Abstract Narratives: Marjorie Schlossman
June 10 - August 8, 2004
Walking into the exhibition of her work was like stepping into a history lesson in the continuation of twentieth century painting. For just as the seeds of Richard Diebenkorn's Ocean Park Series can be seen in the landscape paintings of Henri Matisse, the roots of Marjorie Schlossman's paintings are lodged in the drawings of Arshile Gorky, in the automatic writing of the Surrealists, and in the abstractions of such West Coast painters as Gordon Onslow-Ford and Diebenkorn.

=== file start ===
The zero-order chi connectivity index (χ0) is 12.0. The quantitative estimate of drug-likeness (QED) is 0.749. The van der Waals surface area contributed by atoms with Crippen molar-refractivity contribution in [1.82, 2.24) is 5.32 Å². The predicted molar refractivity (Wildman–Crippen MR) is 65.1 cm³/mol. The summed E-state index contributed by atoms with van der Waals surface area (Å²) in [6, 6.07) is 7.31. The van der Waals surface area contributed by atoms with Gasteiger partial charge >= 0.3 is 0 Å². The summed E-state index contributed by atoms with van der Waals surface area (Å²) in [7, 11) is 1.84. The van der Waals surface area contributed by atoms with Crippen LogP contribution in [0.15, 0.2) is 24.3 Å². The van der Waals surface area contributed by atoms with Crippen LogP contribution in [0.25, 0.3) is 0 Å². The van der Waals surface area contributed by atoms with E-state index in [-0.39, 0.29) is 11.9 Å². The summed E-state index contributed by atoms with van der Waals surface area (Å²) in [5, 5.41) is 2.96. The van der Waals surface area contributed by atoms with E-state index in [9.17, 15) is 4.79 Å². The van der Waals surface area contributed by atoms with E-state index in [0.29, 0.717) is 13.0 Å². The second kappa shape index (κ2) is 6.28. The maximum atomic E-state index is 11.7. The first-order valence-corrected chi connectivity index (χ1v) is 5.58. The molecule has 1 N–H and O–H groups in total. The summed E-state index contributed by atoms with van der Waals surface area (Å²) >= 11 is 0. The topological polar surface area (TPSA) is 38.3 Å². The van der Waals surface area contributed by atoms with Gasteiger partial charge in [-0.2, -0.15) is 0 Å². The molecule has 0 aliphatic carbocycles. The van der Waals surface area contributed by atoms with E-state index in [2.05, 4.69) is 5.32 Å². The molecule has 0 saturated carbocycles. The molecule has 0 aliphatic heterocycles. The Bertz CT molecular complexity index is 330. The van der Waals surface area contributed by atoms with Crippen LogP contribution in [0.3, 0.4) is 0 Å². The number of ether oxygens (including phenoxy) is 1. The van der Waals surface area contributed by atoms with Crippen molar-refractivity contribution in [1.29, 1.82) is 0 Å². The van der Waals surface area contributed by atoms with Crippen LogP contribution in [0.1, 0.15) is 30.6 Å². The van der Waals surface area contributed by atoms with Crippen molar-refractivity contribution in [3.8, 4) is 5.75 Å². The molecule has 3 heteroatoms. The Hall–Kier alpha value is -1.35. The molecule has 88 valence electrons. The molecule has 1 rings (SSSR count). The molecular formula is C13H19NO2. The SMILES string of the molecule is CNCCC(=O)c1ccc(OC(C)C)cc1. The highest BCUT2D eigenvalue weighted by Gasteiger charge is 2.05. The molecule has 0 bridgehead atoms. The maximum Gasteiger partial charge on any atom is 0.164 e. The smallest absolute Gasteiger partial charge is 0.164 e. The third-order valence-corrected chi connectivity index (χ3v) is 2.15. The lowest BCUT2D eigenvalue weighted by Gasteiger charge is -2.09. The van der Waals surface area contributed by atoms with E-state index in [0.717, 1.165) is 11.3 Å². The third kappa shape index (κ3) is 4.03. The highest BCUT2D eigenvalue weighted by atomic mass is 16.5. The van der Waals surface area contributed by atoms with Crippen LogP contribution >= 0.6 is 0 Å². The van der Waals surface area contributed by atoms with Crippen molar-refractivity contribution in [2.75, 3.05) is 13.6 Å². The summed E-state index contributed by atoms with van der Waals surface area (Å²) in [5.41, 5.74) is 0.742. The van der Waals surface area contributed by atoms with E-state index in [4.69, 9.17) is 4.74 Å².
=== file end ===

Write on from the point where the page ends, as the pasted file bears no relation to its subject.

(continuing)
In naming the exhibition Abstract Narratives, Schlossman acknowledged that her sweeping abstract gestures often suggest figures in the landscapes, processionals, gatherings of creatures of all kinds. As the mother of seven children, her creatures are often resemble children or a child's make-believe world, a sense reinforced by their cartoon-like nature. This or that? As the artist said, "Today I am reluctant to nail down my images, my color, or my composition. I intend to leave the tension in the painting and not jump to any predetermined endings [Motherwell]….I must live with or in the tension created by the lack of resolution in order to create more interesting, individual, and rare work. Let the chaos organize itself." Nonetheless, in her most realized paintings she arrives at ambiguity. Her line is a mark, a gesture, the fingerprint of the artist, but it also functions as a contour that defines forms and suggests pictorial space. The tension between the two animates her best paintings.